Uncomplicated falciparum malaria was defined by fever (axillary temperature ≥37.5°C, or history of fever in the previous 24 hours) in the presence of any asexual P. falciparum density with no symptoms or signs of severe malaria or other etiologies of febrile illness discernible by history taking and physical examination. We treated these children with artesunate 4 mg/kg plus amodiaquine 10 mg/kg, given orally, for 3 consecutive days (days 0, 1, and 2) and confirmed they were aparasitemic on day 3. Children with uncomplicated malaria and P. falciparum density ≥100,000/µl whole blood were treated as for severe malaria.

Severe P. falciparum malaria was defined by the presence of any parasite density plus any one of the following: coma (defined as Blantyre coma score ≤2), convulsions (witnessed by the study investigator), severe prostration, severe anemia (hemoglobin ≤5 g/dl), respiratory distress (deep acidotic breathing), hypoglycemia (serum glucose ≤40 mg/dl), jaundice/icterus, shock (systolic blood pressure ≤50 mmHg, rapid pulse, cool extremities), cessation of eating and drinking, and repetitive vomiting. All children diagnosed with cerebral malaria met the criterion of coma, had neither hypoglycemia nor convulsions, and responded clinically to antimalarial therapy alone; ocular fundoscopy was not performed. Children with severe malaria were treated with artesunate, given intravenously, followed by the drug regimen for uncomplicated malaria when the child was able to take oral medication.

Plasma collection

In May 2008, before the malaria season, we obtained 2–10 ml venous blood from a sub-cohort of 162 children aged 2–14 years who were healthy and aparasitemic (thick blood film negative for P. falciparum). During the 2008 malaria season, we obtained 2–10 ml venous blood from all children in the cohort who developed malaria, at each episode and prior to antimalarial drug administration. We collected all blood samples into sodium heparin Vacutainers® (Becton-Dickinson, Franklin Lakes, NJ), separated plasma by centrifugation (2500 rpm×10 min) within 4–6 hours of the blood draw, and immediately stored aliquots at −80°C until use.

Measurement of cytokine levels

Plasma samples were thawed at ambient temperature and centrifuged (14,000 rpm×10 min) at 4°C. Using polystyrene bead-based multiplex assay kits (Invitrogen Corp., Carlsbad, CA) according to the manufacturer's instructions, we quantified the levels of IL-6, IL-10, sTNFRII, MCP-1, IL-8, TNFα, IP-10, IFNγ, GM-CSF and IL-1β. We tested samples at a 1:3 dilution. We read the plates using a Luminex LX100 instrument (Luminex Corp., Austin, TX) and interpolated the results from five-parameter-fit standard curves generated by Xponent 3.1 software (Luminex Corp.). We changed all cytokine or chemokine values = “0.0” to half the next largest value. We replaced IP-10 values = “>380” with the median of all the rest greater than 380 (median = 560), and changed all cytokine values “<X” to “X/2”.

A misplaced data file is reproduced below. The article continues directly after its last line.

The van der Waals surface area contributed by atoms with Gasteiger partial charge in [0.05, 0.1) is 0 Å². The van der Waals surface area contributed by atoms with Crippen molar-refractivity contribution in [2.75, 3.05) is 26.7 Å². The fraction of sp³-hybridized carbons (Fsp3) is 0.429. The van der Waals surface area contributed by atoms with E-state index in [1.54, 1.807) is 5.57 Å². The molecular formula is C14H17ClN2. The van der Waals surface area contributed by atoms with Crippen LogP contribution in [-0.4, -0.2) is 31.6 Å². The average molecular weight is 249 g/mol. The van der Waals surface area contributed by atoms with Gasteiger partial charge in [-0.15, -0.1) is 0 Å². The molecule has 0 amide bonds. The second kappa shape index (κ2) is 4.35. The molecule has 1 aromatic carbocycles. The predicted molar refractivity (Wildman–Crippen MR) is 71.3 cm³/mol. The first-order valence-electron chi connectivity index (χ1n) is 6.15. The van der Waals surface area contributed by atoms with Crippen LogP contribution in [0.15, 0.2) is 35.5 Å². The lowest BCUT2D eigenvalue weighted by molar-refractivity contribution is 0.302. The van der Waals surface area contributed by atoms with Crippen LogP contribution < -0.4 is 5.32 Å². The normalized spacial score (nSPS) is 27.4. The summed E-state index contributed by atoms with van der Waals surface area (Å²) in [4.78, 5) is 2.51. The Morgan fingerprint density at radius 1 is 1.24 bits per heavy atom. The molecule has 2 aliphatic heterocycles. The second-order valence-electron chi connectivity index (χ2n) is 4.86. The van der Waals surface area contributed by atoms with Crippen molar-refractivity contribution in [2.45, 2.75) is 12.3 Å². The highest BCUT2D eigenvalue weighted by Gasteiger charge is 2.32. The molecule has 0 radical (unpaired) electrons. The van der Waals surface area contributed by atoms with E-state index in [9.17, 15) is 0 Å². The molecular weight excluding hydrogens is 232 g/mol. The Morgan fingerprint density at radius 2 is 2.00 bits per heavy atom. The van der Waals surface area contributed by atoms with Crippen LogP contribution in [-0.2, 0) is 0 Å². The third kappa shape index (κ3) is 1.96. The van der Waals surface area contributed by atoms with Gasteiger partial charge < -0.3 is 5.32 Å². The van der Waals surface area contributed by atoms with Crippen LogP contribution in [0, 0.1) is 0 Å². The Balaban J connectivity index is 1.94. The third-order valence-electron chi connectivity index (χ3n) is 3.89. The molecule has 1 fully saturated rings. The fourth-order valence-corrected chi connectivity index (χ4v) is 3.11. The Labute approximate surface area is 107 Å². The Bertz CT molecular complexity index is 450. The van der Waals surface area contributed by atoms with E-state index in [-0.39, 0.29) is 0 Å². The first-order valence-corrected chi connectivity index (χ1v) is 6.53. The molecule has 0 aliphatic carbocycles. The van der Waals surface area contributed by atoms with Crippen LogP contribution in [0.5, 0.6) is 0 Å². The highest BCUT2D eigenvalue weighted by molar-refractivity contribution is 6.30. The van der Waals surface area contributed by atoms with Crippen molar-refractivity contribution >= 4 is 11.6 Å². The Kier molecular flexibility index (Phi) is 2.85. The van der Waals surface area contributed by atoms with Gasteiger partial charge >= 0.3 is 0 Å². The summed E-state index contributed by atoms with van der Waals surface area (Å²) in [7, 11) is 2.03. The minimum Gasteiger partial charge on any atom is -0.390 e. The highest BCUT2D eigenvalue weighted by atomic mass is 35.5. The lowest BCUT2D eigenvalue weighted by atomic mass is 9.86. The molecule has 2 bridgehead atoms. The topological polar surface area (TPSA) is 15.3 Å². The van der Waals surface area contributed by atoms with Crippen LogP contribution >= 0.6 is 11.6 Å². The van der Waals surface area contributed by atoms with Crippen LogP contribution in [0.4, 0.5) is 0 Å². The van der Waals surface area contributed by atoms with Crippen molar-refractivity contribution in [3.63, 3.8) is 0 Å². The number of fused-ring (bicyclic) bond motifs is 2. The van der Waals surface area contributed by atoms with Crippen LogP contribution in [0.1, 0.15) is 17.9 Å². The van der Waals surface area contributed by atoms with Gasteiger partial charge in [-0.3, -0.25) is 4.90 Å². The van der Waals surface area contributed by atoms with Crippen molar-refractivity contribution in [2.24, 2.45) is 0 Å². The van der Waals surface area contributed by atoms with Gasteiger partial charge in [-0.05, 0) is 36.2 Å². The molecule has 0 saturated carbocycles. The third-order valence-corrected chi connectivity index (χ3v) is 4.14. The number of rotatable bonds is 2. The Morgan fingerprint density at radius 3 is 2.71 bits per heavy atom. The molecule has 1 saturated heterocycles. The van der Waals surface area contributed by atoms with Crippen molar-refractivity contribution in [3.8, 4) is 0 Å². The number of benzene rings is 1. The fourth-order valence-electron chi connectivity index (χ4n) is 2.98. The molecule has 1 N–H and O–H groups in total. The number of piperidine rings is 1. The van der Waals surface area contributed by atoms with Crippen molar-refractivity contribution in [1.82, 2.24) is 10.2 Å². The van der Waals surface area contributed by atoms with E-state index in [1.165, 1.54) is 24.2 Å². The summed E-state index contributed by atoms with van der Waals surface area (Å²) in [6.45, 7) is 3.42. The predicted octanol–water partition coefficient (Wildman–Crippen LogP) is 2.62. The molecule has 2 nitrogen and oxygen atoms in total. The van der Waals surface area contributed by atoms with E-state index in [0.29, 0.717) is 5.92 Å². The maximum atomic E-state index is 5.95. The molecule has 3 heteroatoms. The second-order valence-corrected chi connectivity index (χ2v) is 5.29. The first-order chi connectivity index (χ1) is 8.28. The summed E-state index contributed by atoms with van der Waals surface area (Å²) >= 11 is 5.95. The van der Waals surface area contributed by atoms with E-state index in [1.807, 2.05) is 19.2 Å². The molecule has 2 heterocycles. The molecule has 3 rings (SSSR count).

Measurement of uric acid levels

We tested plasma samples in triplicate using QuantiChrom™ Uric Acid Assay Kit (Bioassay Systems, Hayward, CA). This method utilizes 2,4,6-tripyridyl-s-triazine which forms a blue-colored complex specifically with iron in the presence of UA. The colorimetric reaction was read at 590 nm using a plate reader (Perkin Elmer, Waltham, MA). The method has a linear detection range between 0.22–30 mg/dl (13–80 µM) UA. We used the mean of triplicate values for UA levels in subsequent analyses.

Measurement of creatinine levels

Plasma creatinine levels were determined using the Enzymatic Creatinine Flex® Reagent cartridge (Siemens Healthcare Diagnostics, Inc., Newark, DE). In this method, hydrogen peroxide and chromogens (4-aminophenazone and 2,4,6-triiodo-3-hydroxybenzoic acid) form an amount of colored end product that is proportional to the amount of creatinine in the sample. The colored end product was measured at 540 and 700 nm using the Dimension Vista® System (Siemens Healthcare Diagnostics, Inc.). The analytical measurement range of this method in plasma is 0.14–20 mg/dl.

Statistical analysis

We compared the values for continuous variables (age, parasite density, hemoglobin level, creatinine level, UA level and cytokine level) between groups of children with uncomplicated and cerebral or non-cerebral severe malaria using the Mann-Whitney test with the associated fold-change confidence intervals calculated using the Hodges-Lehmann method on the log-transformed values. The geometric mean titers of UA and creatinine in paired plasma samples were compared using the Paired t test on log-transformed values. We evaluated the relationship between log10 UA levels, log10 parasite densities, log10 cytokine levels and log10 creatinine levels by Pearson's correlation coefficient, and tested whether they were different from 0 using the t-distribution. To determine how parasite density and creatinine level predict UA level, we used a linear model with log10 UA level as a response. Analyses were done in either GraphPad version 5.01 (GraphPad Software, La Jolla, CA) or R version 2.13.0 (R Core Development Team, http:/www.r-project.org).

Results

Parasite-derived UA stimulates the production of inflammatory cytokines from human PBMCs in vitro [11]. To explore whether this stimulation may occur in vivo, we measured plasma UA levels, parasite densities and plasma cytokine levels in a cohort of Malian children who developed P. falciparum malaria. Plasma samples were available for 90% (501/557) of children who developed a first episode of malaria in 2008. Of these samples, 473, 24 and 4 were from children with uncomplicated malaria (UM), non-cerebral severe malaria (NCSM) and cerebral malaria (CM), respectively. We included in this study an additional 5 plasma samples from children who developed CM in the 2009 malaria season, giving a total of 9 CM samples.